Rough draft. "I went to art school thinking I would study graphic design, but I was immediately fascinated by furniture design and building things with my hands."
On Oakland. "It feels more relaxed and free over here. I'm surrounded by artists and designers in Oakland and that inspire me to live here."
The renaissance of woodworking. "I think the real issue is that woodworking is becoming too abundant. People think they can just slap a live edge slab on a pair of metal tubing legs and call themselves woodworkers. A good comparison is fast food—it's quick and cheap, but the quality it is not very good sometimes, and not healthy."
If you're interested in art and design and you're on Instagram, then there's a solid chance you already know Aleksandra Zee, the quintessence of the IG influencer who's mastered the concept of the personal brand.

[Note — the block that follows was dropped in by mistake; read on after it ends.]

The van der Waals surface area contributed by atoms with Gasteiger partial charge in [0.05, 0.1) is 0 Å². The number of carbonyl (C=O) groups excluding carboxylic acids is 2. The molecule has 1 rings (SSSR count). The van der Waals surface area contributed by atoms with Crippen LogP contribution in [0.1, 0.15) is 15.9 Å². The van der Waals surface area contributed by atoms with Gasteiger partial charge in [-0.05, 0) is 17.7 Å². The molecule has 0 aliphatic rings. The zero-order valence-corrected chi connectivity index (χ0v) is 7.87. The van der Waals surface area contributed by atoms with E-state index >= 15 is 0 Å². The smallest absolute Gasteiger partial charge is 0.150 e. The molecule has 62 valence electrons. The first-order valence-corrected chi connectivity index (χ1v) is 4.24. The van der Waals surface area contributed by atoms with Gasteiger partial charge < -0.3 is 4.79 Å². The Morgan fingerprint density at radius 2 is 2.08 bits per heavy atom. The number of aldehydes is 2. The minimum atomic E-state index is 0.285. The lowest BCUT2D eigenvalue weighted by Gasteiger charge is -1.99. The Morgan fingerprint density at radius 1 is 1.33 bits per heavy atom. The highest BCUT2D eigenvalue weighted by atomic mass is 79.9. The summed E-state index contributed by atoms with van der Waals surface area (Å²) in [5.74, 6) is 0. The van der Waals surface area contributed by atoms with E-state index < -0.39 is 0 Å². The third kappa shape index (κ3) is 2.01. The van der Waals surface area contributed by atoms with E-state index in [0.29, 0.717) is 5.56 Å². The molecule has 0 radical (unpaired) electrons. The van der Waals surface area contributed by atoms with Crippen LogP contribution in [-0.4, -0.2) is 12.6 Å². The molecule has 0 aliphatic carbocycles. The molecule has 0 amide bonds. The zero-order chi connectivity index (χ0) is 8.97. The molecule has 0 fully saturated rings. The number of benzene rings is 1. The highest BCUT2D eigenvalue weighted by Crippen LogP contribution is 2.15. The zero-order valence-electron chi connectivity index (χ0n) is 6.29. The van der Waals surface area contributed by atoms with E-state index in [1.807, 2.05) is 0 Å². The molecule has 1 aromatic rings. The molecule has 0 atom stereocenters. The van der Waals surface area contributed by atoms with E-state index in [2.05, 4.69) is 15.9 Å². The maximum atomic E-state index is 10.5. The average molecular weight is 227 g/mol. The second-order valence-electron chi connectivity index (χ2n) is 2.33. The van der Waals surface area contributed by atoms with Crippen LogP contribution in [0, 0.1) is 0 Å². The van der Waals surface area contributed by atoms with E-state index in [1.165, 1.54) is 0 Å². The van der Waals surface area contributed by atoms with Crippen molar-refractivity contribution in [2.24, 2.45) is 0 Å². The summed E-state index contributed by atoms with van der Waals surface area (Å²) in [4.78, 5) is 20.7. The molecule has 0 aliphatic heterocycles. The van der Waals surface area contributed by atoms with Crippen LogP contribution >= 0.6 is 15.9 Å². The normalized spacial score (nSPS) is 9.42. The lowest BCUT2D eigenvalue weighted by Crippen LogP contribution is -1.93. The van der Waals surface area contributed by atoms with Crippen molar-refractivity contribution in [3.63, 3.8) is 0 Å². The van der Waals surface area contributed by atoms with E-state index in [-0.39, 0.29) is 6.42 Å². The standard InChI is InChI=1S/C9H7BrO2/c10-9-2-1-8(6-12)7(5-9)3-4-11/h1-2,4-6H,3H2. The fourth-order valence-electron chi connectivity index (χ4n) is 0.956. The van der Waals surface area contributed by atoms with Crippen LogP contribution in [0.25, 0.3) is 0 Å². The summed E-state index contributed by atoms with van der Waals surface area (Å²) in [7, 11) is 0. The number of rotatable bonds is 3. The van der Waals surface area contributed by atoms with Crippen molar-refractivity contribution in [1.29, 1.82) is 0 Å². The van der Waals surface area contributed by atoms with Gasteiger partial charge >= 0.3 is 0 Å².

Notable for her signature chevron-print wall pieces, Zee, who launched her studio in 2011, works with wood as a painter would with colors upon a canvas. Her delicate and yet powerful craft has captured the attention of clients who hang her pieces in places you'll no doubt recognize, including Kimpton's Buchanan Hotel, the Joshua Tree House, and the new Mission women's club, The Assembly. In 2017, Zee was forced to leave her San Francisco studio, which she shared with fellow woodworker and mentor Katie Gong, due to affordability. // aleksandrazee.com, instagram.com/aleksandrazee
Rough draft. "I got started working for Anthropologie as a display artist and fell in love with being in the shop. I figured out quickly that I wanted to be making work on my own and wanted to pursue that. So I quit, and worked as a waitress for about three years while I grew my business."